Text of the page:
Kenan-Flagler | Mr. Engineer In The Military
GRE 310, GPA 3.9
Wharton | Mr. Renewable Energy Consultant
GRE 320, GPA 3.3
Duke Fuqua | Ms. Health Care Executive
GMAT 690, GPA 3.3
Columbia | Mr. Government Shipyard
GMAT 660, GPA 3.85
Stanford GSB | Mr. Entrepreneurial Writer
GMAT 700, GPA 3.8
Tepper | Mr. Technology & Community
GMAT 650 Practice Test, GPA 3.05
Cambridge Judge Business School | Ms. Story-Teller To Data-Cruncher
GMAT 700 (anticipated), GPA 3.5 (converted from Australia)
UCLA Anderson | Ms. Apparel Entrepreneur
GMAT 690, GPA 3.2
Duke Fuqua | Mr. Backyard Homesteader
GRE 327, GPA 3.90
Kellogg | Mr. Military In Silicon Valley
GMAT 720, GPA 3.0
INSEAD | Mr. Typical Indian ENG
GRE 322, GPA 8.8/10
Wharton | Mr. Chemical Engineering Dad
GMAT 710, GPA 3.50
Cornell Johnson | Mr. Long-Term Vision
GMAT 710, GPA 3.28
Yale | Mr. Hedge Fund To FinTech
GMAT 740, GPA 61.5
Cornell Johnson | Ms. Chef Instructor
GMAT 760, GPA 3.3
Cornell Johnson | Mr. Electric Vehicles Product Strategist
GRE 331, GPA 3.8
Ross | Ms. Packaging Manager
GMAT 730, GPA 3.47
Stanford GSB | Ms. Healthcare Operations To General Management
GRE 700, GPA 7.3
Tuck | Ms. Women-Focused Ventures
GRE 321, GPA 2.89
Cornell Johnson | Ms. Healthcare Worker
GMAT 670, GPA 4
Harvard | Mr. French Economist
GMAT 710, GPA 15.3/20 in the French grading system 3.75-4.0/4.0 after conversion
Stanford GSB | Ms. Independent Consultant
GMAT 750, GPA 3.5
Berkeley Haas | Mr. Bangladeshi Data Scientist
GMAT 760, GPA 3.33
Stanford GSB | Ms. 2+2 Tech Girl
GRE 333, GPA 3.95
Ross | Mr. Automotive Compliance Professional
GMAT 710, GPA 3.7
Wharton | Mr. Digi-Transformer
GMAT 680, GPA 4
Chicago Booth | Ms. CS Engineer To Consultant
GMAT 720, GPA 3.31

NYU Stern Sees Uptick in Apps, GMAT Scores

NYU Stern’s Class of 2019 will be 38% women, an increase credited to the introduction of a scholarship that will distribute $1 million this fall

Things are looking up at New York University’s Stern School of Business — up, that is, in certain key metrics for the MBA Class of 2019.

Stern last month reported its profile for the incoming fall class and the data shows positive developments for the New York school on a few major fronts. Foremost among them: GMAT scores, where Stern had seen a big drop in 2016 from its customary average in the 719-721 range. After falling to 710 last year, GMAT averages at Stern rebounded to 714 for this fall’s class.

Applications continue to rise at Stern, from 3,696 two years ago to 3,773 in 2016 and now 3,927 in 2017, a 4% increase. That, in part, explains another boosted metric: the school’s higher enrollment of women, which has reached 38% (up from 35% last year). Another likely reason for the rise in female MBA candidates: Stern’s new Advancing Women in Business scholarship, through which the school is expected to distribute $1 million to Class of 2019 members.


The merit-based scholarships will be awarded to students who demonstrate “a deep and abiding commitment to advancing women in business” and will cover the first year of tuition and fees. In a February news release, the school said credit for the scholarship should be shared with the Stern Women in Business club, which “reinforces the vision behind the scholarship.”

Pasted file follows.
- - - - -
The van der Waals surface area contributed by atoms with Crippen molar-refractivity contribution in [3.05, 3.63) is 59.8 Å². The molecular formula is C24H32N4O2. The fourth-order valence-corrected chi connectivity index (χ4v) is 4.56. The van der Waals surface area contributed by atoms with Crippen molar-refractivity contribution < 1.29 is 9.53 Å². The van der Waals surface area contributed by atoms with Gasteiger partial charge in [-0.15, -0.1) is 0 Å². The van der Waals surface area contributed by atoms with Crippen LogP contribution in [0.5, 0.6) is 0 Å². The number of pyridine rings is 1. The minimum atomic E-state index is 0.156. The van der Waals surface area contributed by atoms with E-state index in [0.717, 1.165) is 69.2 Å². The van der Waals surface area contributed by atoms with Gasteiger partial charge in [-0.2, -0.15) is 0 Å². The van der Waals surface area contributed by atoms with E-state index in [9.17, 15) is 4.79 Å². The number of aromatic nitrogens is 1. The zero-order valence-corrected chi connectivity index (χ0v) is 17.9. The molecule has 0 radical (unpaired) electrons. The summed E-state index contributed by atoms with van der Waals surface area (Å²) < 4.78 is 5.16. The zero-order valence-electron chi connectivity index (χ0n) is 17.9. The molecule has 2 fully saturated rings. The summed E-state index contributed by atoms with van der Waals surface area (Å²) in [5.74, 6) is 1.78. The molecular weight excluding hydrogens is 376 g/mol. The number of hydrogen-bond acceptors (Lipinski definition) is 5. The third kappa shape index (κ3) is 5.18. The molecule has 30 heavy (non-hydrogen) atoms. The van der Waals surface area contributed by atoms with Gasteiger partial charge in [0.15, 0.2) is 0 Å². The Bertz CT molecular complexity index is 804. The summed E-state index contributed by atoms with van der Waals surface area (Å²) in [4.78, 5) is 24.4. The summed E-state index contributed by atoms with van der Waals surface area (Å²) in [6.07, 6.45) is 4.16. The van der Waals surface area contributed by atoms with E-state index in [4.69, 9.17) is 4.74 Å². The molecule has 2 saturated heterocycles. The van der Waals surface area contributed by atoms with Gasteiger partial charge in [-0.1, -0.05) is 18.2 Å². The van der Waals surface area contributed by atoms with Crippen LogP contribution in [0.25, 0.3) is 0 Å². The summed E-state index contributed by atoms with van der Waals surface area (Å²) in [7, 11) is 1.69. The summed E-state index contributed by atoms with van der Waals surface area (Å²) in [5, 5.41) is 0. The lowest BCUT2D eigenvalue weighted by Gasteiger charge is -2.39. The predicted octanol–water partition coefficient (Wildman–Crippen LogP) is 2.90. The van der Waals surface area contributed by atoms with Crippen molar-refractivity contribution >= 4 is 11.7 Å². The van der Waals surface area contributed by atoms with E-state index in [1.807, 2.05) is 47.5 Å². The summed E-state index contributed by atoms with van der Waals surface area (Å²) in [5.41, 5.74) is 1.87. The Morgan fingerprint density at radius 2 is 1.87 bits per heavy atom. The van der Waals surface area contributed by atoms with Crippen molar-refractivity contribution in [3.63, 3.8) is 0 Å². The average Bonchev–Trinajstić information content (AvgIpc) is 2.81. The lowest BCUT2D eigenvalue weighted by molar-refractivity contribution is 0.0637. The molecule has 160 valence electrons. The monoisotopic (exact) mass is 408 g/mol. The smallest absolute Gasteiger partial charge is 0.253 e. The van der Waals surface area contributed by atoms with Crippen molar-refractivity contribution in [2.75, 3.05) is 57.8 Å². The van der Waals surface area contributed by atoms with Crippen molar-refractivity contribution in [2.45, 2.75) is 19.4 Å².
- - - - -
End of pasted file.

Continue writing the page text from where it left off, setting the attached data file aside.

It’s not just women who will have better representation at Stern this fall — members of the military are taking advantage of new opportunities to attend the B-school, too. Following the November 2016 launch of the Fertitta Veterans Program, which underwrites more than half of tuition for veteran and active-duty students, those students will make up 7% of the incoming class (a new data point, so Stern does not have previous-year numbers to compare). The $15 million endowment gift from alumnus Lorenzo Fertitta (Class of 1993) and brother Frank J. Fertitta III also will provide academic and professional support customized for veterans to ease the transition from the military to B-school — and eventually the business world.

“The Fertitta family’s vision and generosity will support distinguished military personnel who seek the tools, knowledge and networks of an MBA in their return to civilian life, while significantly minimizing their financial burden,” said Peter Henry, NYU Stern dean, in a news release marking the launch of the endowment in November 2016. “Their gift allows the school to take a giant leap forward in the level of commitment we will be able to offer the best and brightest military talent in their future career pursuits.”


In other notable items from the Stern Class of 2019 profile, the acceptance rate dropped two points from 23% to 21%, though a total of 402 students are enrolled in the Class of 2019, up 10 students from last year. Average GPA dropped a bit, from 3.51 to 3.48, with a low of 2.76 to a high of 4.00. Meanwhile GMAT rose — and with the GMAT bump, Stern saw its lowest accepted GMAT rise 20 points, from 560 to 580, and its highest drop 10, from 790 to 780.

Even as Stern’s percentage of women in the MBA program rose 3 percentage points in one year, its share of global minorities (30% down to 29%) and U.S. minorities (12% down to 11%) each ticked downward. However, Stern’s international population climbed six points, to 37%, halting a slide to the school’s lowest percentage in six years.

Stern’s MBA program continues to be a destination for a surprising number of arts,  humanities, and social sciences undergrads, though that number fell precipitously from last year, down 9 points to 29%. Those with business undergrad degrees climbed from 29% in 2016 to 36% last year. Consider this when looking at outcomes: According to Stern’s 2016 employment report, most MBAs went into finance (40.0%) or consulting (33.8%).

See below for more numbers from the Stern Class of 2019 profile.